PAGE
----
If it had pushed through, the late King of Pop's world tour would have made a windfall, says an expert.
If he had lived to perform in his "This Is It" concert tour, the late King of Pop Michael Jackson would have made at least $1.1 billion to as much as $1.5 billion in earnings. This was what Arthur Erk, an accountant familiar with the pop superstar's earning potential, told jurors on Monday, July 15 in his testimony as an expert witness for Jackson's mother Katherine and three children who are suing concert promoter AEG Live for Jackson's wrongful death.
According to Erk, Jackson would have made such a windfall if he had lived long enough to complete his 37-month worldwide tour plus a 10-year Las Vegas show based on his music without him having to perform. The conservative estimates already take into consideration the earnings from endorsements, merchandise, and royalties.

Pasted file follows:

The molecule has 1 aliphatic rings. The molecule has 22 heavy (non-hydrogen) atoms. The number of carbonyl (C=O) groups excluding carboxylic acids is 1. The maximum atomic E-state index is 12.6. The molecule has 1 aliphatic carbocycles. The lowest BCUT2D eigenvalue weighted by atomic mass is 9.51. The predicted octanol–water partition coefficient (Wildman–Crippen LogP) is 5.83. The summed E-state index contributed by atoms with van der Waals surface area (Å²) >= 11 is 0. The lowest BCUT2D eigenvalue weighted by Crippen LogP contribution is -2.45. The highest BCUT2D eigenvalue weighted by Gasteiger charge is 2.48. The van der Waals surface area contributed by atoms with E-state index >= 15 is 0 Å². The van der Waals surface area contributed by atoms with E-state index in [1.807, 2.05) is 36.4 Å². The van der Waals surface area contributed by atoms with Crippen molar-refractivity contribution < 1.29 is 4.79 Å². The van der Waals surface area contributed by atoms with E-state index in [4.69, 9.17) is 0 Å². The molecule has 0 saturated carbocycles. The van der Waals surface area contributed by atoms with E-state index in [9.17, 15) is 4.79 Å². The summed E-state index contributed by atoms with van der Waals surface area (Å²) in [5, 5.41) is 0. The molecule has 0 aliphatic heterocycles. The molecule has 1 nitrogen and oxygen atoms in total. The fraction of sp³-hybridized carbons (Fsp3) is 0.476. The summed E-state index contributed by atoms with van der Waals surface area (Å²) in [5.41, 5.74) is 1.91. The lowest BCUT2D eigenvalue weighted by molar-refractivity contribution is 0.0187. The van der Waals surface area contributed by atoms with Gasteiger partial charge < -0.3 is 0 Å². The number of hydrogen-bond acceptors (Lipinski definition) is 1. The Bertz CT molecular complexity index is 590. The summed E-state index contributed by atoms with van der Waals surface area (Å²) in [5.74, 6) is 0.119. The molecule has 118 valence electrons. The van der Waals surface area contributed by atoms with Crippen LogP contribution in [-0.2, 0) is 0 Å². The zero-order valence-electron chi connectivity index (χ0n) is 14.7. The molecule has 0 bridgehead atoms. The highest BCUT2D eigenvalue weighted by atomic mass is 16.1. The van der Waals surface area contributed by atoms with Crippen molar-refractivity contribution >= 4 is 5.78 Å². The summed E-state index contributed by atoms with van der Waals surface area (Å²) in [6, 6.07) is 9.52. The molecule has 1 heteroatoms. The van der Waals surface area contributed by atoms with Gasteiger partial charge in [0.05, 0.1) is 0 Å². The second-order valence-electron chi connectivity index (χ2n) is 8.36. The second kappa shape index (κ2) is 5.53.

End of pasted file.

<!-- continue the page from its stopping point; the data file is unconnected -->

"Michael Jackson was in a class by himself. He was known as the King of Pop. There's no one who comes close to him," said Erk, confident that the iconic entertainer could have easily beaten other artists that time for the year's highest grossing tour. Erk pointed out that should AEG choose to sell the "This Is It" concert tickets at a much higher price, it would all be "still sold out."
So intense was the demand for Michael Jackson that he would earn so much even with his openly extravagant spending taken into the equation. After the initial contract of 50 concerts in London, AEG had thought of following it up with a four-year tour.